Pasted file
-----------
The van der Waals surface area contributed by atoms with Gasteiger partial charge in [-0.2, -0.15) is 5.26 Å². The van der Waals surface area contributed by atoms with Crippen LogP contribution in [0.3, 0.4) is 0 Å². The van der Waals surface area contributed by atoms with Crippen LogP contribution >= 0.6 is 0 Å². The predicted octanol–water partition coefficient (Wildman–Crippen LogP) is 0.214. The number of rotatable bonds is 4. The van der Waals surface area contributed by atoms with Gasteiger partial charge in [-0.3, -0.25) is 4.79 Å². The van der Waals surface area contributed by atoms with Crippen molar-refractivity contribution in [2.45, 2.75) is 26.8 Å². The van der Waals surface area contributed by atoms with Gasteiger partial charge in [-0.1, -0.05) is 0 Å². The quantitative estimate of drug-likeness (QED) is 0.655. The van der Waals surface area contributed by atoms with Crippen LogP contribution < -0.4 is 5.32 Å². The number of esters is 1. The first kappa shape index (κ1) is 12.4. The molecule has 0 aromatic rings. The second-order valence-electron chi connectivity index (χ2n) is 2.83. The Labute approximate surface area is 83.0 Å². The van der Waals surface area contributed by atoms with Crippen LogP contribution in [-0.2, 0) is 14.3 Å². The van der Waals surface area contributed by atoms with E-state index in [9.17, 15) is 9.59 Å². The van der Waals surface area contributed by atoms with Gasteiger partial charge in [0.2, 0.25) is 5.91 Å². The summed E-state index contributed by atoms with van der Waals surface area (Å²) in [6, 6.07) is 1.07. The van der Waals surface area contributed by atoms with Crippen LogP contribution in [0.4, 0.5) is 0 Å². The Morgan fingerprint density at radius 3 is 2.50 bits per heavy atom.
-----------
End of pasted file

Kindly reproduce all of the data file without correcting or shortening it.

The van der Waals surface area contributed by atoms with Gasteiger partial charge in [-0.2, -0.15) is 5.26 Å². The van der Waals surface area contributed by atoms with Crippen LogP contribution in [0.3, 0.4) is 0 Å². The van der Waals surface area contributed by atoms with Crippen LogP contribution >= 0.6 is 0 Å². The predicted octanol–water partition coefficient (Wildman–Crippen LogP) is 0.214. The number of rotatable bonds is 4. The van der Waals surface area contributed by atoms with Gasteiger partial charge in [-0.3, -0.25) is 4.79 Å². The van der Waals surface area contributed by atoms with Crippen molar-refractivity contribution in [2.45, 2.75) is 26.8 Å². The van der Waals surface area contributed by atoms with Gasteiger partial charge in [-0.1, -0.05) is 0 Å². The quantitative estimate of drug-likeness (QED) is 0.655. The van der Waals surface area contributed by atoms with Crippen LogP contribution < -0.4 is 5.32 Å². The number of esters is 1. The first kappa shape index (κ1) is 12.4. The molecule has 0 aromatic rings. The second-order valence-electron chi connectivity index (χ2n) is 2.83. The Labute approximate surface area is 83.0 Å². The van der Waals surface area contributed by atoms with Crippen LogP contribution in [-0.2, 0) is 14.3 Å². The van der Waals surface area contributed by atoms with E-state index in [9.17, 15) is 9.59 Å². The van der Waals surface area contributed by atoms with Gasteiger partial charge in [0.2, 0.25) is 5.91 Å². The summed E-state index contributed by atoms with van der Waals surface area (Å²) in [6, 6.07) is 1.07. The van der Waals surface area contributed by atoms with Crippen LogP contribution in [0.4, 0.5) is 0 Å². The Morgan fingerprint density at radius 3 is 2.50 bits per heavy atom.